Additionally, in an email to the California DMV in 2021, a Tesla regulatory counsel attested that the "final release of City Streets will continue to be an SAE Level 2" driver assistance feature.

Two former employees also noted that Sterling Anderson, then-director of Autopilot, warned Tesla's marketing team not to refer to Autopilot as "autonomous" or "self-driving" because it could mislead the public. Anderson left Tesla before the end of the year and co-founded an autonomy-based startup called Aurora. Anderson wasn't the only person to have a problem with the way that Tesla would market its products. Jennifer Homendy, head of the National Traffic Safety Board, called Tesla's use of the term full self-driving "misleading and irresponsible" just earlier this year.

via Twitter | @Tesla

Tesla Model 3s awaiting delivery in Europe

The NYT piece focused on Musk allegedly misleading buyers regarding the ability of Tesla's services and technologies available at the time. But this isn't the first instance in which Tesla has been accused of—or even admitted to—treading a thin line.

Tesla co-founder and former CTO JB Straubel once recalled the original Roadster launch event where employees had to flush the car's battery with ice water in order to remain operational. Musk later called early examples of the Roadster "completely unsafe," according to Fortune.

Right around the time this video came out, Musk told the press that Tesla was targeting a coast-to-coast driverless ride by the end of 2017. That drive, which is now seeming four years overdue, was yet again reiterated by Musk and former Tesla CFO Deepak Ahuja the following year. Musk said that he "missed the mark" and coined the infamous "production hell" term associated with the Model 3—but the drive seemingly didn't happen in 2018 either.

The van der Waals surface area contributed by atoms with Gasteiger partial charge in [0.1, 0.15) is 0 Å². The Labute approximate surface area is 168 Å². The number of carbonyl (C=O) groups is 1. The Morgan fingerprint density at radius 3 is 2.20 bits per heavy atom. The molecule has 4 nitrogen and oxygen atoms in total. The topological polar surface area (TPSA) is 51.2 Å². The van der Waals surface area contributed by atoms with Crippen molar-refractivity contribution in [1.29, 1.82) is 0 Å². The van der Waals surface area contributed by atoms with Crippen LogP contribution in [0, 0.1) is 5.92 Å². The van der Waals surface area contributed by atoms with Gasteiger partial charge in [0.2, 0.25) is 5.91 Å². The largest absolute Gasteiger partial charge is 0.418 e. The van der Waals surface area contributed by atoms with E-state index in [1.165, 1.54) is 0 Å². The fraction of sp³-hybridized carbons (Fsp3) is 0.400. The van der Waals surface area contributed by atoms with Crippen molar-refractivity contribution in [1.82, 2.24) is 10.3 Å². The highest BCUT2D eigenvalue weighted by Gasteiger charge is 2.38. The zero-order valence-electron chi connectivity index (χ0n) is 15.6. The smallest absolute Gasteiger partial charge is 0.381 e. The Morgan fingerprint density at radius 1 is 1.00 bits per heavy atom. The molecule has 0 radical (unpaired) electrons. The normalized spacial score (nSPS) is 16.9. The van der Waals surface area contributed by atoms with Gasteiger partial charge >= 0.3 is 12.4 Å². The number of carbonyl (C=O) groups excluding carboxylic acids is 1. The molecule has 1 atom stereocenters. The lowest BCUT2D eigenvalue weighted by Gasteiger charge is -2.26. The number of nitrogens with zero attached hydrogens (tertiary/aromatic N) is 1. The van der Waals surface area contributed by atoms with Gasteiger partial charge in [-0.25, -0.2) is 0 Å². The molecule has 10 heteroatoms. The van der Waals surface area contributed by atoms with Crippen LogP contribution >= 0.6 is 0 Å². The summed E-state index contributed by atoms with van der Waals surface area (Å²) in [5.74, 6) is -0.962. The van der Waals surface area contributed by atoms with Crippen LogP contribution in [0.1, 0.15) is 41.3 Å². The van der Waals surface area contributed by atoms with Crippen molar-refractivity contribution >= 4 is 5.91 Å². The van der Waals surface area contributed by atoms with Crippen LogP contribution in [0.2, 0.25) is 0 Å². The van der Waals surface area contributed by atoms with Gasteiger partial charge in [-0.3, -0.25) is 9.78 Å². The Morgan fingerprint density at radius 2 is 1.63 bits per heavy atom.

Tesla's claim of all vehicles being equipped with the hardware necessary for full self-driving could also be questioned, as Autopilot hardware has since been refreshed. At Tesla's recent AI Day, Musk said that the hardware is expected to be refreshed again with the eventual release of the Cybertruck. However, as of today, Tesla is offering a complimentary upgrade to vehicles sold with Hardware 2.0.

Whether or not Tesla staged the video, the claims made against Tesla by its former employees may upset some die-hard brand loyalists who have been waiting the better part of a decade for their self-driving cars. It could also prove to be a powderkeg for Tesla's thin-ice reputation with the United States Securities and Exchange Commission.

A similar accusation of staged circumstances made against Nikola, a hydrogen-hopeful EV startup, landed the company's infamous former CEO Trevor Milton in hot water in late 2020. This claim against Nikola alleged that the company released a video of its semi-truck "in motion" in 2018, more than two years prior, which was filmed to make the audience believe the truck was moving under its own power and not rolling down a low-grade hill. Nikola denied the accusations, and Milton was indicted by a federal grand jury on charges of securities fraud, wire fraud, and making false statements.

The Drive could not reach out to Tesla to verify or contest the claims, as the automaker dissolved its communications and public relations department some time ago. The New York Times says that neither Musk nor a top Tesla lawyer responded to requests for comments over several weeks.